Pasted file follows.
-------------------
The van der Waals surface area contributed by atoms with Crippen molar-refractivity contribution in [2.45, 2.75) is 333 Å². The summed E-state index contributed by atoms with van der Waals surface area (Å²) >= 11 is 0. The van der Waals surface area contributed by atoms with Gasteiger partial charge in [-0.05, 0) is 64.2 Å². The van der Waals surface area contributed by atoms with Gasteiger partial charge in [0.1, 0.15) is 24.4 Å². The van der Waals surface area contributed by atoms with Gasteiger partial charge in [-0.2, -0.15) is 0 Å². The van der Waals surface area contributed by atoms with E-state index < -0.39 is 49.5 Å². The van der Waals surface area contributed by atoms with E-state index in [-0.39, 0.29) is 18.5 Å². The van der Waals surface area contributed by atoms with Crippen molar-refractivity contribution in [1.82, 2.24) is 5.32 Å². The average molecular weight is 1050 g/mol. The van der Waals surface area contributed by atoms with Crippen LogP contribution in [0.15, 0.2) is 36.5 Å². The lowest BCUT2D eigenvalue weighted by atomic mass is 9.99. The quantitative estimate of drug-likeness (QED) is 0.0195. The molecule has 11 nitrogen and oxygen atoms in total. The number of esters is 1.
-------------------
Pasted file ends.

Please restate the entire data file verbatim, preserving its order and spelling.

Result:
The van der Waals surface area contributed by atoms with Crippen molar-refractivity contribution in [2.45, 2.75) is 333 Å². The summed E-state index contributed by atoms with van der Waals surface area (Å²) >= 11 is 0. The van der Waals surface area contributed by atoms with Gasteiger partial charge in [-0.05, 0) is 64.2 Å². The van der Waals surface area contributed by atoms with Gasteiger partial charge in [0.1, 0.15) is 24.4 Å². The van der Waals surface area contributed by atoms with Gasteiger partial charge in [-0.2, -0.15) is 0 Å². The van der Waals surface area contributed by atoms with E-state index < -0.39 is 49.5 Å². The van der Waals surface area contributed by atoms with E-state index in [-0.39, 0.29) is 18.5 Å². The van der Waals surface area contributed by atoms with Crippen molar-refractivity contribution in [1.82, 2.24) is 5.32 Å². The average molecular weight is 1050 g/mol. The van der Waals surface area contributed by atoms with Crippen LogP contribution in [0.15, 0.2) is 36.5 Å². The lowest BCUT2D eigenvalue weighted by atomic mass is 9.99. The quantitative estimate of drug-likeness (QED) is 0.0195. The molecule has 11 nitrogen and oxygen atoms in total. The number of esters is 1.